More children in Essex County are living in poverty, but fewer are exposed to damaging lead and teen births have fallen dramatically. The available data paint a mixed picture of how children and youth in the county are faring.
Children are set on a trajectory through life in their earliest years, and even before they are born. A healthy pregnancy has a better chance of resulting in a healthy, full-term baby. In Essex County, most pregnant women begin prenatal care in their first trimester, which is the first step toward good birth outcomes. However, the rates vary among racial and ethnic groups, with 83% of Asian mothers, 77% of white mothers, 75% of Hispanic mothers and 73% of African American mothers beginning care early. In addition to the disparities, these rates have not been rising in Essex.
Premature babies are at higher risk for a host of problems and delays. In Essex County in 2018, 10% of births were preterm, equal to state and close to national rates. Infant mortality, the death of babies before age 1, has declined from 4.9 per 1,000 live births in 2003-07 to 4.2 in 2014-18 (rates are five-year averages).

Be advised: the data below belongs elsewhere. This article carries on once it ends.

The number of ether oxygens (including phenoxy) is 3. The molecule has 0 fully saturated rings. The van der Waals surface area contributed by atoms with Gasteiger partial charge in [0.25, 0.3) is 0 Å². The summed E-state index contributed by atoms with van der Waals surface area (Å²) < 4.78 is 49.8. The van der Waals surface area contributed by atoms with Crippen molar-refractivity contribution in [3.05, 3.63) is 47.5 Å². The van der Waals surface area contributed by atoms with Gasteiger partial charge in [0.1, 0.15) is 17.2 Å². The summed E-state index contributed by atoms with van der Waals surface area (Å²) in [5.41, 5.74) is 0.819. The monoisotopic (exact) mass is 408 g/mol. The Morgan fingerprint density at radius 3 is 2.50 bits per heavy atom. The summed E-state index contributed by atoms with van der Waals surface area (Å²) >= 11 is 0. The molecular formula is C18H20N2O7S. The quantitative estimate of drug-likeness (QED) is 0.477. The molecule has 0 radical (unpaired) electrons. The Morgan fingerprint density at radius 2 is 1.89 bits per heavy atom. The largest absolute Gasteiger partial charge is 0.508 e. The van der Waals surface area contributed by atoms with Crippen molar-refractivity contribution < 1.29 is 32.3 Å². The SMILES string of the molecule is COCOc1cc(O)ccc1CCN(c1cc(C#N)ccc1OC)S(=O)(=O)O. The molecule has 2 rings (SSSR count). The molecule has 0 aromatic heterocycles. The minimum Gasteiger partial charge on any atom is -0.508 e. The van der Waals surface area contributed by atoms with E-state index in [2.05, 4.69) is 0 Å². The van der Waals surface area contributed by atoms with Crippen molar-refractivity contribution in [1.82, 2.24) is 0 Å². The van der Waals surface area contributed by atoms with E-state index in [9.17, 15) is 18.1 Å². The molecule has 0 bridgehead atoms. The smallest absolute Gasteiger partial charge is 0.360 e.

Lead is an especially powerful environmental toxin for babies and young children that can cause permanent damage to cognitive, physical and behavioral abilities. The rate of elevated lead levels in children has been falling, down 43% from 2010 to 2018, to 2.6 per 1,000 children.
Perhaps the greatest risk factor to children’s success is poverty. In 2015-19, 14% of Essex County children were living at or below the poverty level, up from 12% in 2000 but below the national rate of 19%. The cities of Lawrence and Lynn had higher rates, 27% and 21%, and poverty was greater among African American (24%) and Hispanic (26%) children.
As children grow up, some exhibit risky behavior. Teen births in Essex County have fallen more than 60% since 2000 to 12 per 1,000 in 2017. This is somewhat higher than the state rate but far below the national rate of 24. Youth arrests, in contrast, have fluctuated up and down over the past decade. In 2017, Essex County recorded 6,600 youth arrests, a rate of 85 per 10,000 youth, similar to the state rate and above a similar county, Middlesex, MA (61). About 6% of young people between 16 and 19 are not in school or working –similar to the national rate of 7% but above the state rate (4%).